How can the asthma be treated?
Rose’s oxygen saturation was 93% on room air; this was assessed using a pulse oximeter. This device calculates the percentage of hemoglobin mixed with oxygen through a light signal that is transmitted via tissue. It involves the palpation of central and peripheral pulses of the patient and the determination of the patient’s blood pressure levels. Resuscitation Council UK, explains that hypercapnia – high levels of carbon dioxide in the blood, cannot be detected by this assessment device. Therefore, even with high levels of partial pressure of carbon dioxide (PaCO2) in the patient, their oxygen saturation (Sp02) may show up as normal if they are getting supplemental oxygen. When oxygen levels are very low, and carbon dioxide is high, it stimulates rapid shallow breathing in the attempt to exhale carbon dioxide and compensate for insufficient oxygen.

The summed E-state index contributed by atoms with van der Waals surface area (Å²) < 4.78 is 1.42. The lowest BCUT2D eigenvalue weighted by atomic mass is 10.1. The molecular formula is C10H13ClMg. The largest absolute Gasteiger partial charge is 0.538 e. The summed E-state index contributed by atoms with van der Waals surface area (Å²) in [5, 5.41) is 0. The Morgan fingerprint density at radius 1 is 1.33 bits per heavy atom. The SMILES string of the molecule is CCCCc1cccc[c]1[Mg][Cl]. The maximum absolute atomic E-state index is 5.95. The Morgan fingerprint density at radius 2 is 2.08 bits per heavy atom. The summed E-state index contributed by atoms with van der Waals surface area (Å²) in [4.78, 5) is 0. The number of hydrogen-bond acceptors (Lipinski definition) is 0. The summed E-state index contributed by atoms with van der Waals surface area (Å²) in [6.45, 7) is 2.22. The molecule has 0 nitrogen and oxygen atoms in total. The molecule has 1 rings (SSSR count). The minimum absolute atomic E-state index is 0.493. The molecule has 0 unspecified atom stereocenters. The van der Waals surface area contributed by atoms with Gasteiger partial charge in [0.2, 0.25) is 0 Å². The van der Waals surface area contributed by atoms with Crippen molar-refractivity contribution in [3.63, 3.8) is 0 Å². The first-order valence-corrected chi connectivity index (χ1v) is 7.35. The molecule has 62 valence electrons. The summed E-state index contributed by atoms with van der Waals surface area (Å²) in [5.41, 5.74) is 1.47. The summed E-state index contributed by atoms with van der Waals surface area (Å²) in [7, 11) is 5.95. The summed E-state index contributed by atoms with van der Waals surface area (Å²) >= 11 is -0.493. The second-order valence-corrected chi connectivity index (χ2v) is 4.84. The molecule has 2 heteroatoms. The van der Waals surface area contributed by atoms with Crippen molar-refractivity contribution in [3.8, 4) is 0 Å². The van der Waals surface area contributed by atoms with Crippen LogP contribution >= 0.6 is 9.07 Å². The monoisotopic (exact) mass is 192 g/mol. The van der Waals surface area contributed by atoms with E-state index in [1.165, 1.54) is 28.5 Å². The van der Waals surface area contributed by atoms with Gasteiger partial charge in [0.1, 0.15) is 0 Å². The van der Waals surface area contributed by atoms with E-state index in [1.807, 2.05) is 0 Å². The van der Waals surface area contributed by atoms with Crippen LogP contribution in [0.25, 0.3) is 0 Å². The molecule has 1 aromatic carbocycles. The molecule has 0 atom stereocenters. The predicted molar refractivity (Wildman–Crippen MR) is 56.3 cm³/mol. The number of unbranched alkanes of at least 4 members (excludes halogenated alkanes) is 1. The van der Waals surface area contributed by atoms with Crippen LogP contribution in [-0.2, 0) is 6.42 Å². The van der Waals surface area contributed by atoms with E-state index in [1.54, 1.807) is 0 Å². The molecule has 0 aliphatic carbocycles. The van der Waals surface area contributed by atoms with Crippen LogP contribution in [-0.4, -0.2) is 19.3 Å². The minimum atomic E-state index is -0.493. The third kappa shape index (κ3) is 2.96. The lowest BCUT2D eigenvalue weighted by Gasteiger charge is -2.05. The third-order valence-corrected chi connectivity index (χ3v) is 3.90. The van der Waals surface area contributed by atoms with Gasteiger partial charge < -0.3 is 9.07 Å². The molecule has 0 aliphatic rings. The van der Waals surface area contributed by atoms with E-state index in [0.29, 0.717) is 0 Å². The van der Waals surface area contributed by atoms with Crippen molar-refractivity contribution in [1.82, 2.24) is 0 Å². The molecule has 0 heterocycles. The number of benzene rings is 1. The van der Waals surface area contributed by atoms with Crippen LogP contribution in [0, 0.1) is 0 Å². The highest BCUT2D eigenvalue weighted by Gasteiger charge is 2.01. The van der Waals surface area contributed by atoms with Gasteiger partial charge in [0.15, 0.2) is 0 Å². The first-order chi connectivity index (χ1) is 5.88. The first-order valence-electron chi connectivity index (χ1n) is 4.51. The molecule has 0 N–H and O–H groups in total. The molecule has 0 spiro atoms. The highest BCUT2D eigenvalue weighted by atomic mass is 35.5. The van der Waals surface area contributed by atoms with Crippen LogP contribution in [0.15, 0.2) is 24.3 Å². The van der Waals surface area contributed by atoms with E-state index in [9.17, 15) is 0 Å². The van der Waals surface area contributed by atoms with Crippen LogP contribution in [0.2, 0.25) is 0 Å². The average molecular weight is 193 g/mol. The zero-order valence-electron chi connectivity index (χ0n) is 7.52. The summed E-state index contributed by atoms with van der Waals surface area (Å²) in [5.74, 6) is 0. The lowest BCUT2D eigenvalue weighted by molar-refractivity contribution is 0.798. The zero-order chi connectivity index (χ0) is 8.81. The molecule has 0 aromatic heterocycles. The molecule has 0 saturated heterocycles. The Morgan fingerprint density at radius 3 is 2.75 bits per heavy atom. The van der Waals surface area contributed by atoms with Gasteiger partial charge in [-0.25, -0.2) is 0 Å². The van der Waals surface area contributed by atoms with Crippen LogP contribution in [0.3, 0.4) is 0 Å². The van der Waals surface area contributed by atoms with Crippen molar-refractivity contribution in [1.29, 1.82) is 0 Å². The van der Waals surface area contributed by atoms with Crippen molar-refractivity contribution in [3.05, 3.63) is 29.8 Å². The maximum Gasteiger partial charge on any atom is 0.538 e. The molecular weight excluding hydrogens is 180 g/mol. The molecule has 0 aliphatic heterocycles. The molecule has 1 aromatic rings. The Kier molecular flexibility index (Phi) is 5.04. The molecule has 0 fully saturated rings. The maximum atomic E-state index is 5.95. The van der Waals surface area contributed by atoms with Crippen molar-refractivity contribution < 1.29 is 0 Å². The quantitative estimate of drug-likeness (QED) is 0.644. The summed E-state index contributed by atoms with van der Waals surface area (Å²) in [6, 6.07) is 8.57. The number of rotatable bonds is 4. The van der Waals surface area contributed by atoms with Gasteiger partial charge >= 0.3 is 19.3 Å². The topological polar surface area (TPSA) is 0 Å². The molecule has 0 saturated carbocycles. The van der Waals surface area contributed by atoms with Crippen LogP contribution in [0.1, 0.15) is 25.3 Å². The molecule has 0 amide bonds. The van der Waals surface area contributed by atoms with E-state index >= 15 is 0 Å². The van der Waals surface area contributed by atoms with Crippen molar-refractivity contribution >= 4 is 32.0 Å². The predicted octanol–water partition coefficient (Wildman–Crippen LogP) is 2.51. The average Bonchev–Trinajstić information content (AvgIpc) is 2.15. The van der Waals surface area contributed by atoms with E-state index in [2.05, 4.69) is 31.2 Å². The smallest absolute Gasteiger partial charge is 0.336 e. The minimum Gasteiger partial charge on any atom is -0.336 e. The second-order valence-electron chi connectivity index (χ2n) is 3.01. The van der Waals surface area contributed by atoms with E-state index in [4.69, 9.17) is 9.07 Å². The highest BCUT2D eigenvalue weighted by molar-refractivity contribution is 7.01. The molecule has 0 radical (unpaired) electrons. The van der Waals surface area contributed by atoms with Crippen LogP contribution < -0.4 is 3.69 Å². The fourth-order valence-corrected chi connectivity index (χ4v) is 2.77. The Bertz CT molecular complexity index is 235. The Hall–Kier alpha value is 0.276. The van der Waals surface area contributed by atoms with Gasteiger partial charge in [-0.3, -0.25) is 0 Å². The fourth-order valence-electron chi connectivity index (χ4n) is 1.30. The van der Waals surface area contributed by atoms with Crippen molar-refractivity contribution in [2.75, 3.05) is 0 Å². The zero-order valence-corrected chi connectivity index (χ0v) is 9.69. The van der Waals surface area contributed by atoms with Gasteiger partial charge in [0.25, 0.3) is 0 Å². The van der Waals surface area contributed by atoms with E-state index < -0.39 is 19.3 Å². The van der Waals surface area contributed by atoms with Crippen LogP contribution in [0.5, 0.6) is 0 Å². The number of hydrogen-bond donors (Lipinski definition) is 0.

Rose was administered salbutamol through an oxygen is driven nebulizer, and a simple face masks with dosage 5mg at 5 liters to open up her airway. It is essential that the nurse listens to the patient’s lung sounds before and after administering the medication. Clear lung sounds indicate that the treatment is actually working.
While there is no cure for asthma, there is treatment given to patients to manage their symptoms and prevent the chances of an asthma attack. Medications for asthma include; bronchodilators such as short-acting beta-adrenoceptor agonists and anticholinergics, which are usually given through inhalers. These are fast-acting medications which cause the smooth muscles in the lungs to relax, dilating the airways and opening them up hence improving the patient’s breathing. Patients with more severe forms of asthma, however, may need additional treatments such as long-acting beta-adrenoceptor agonists, daily corticosteroids or leukotriene antagonists.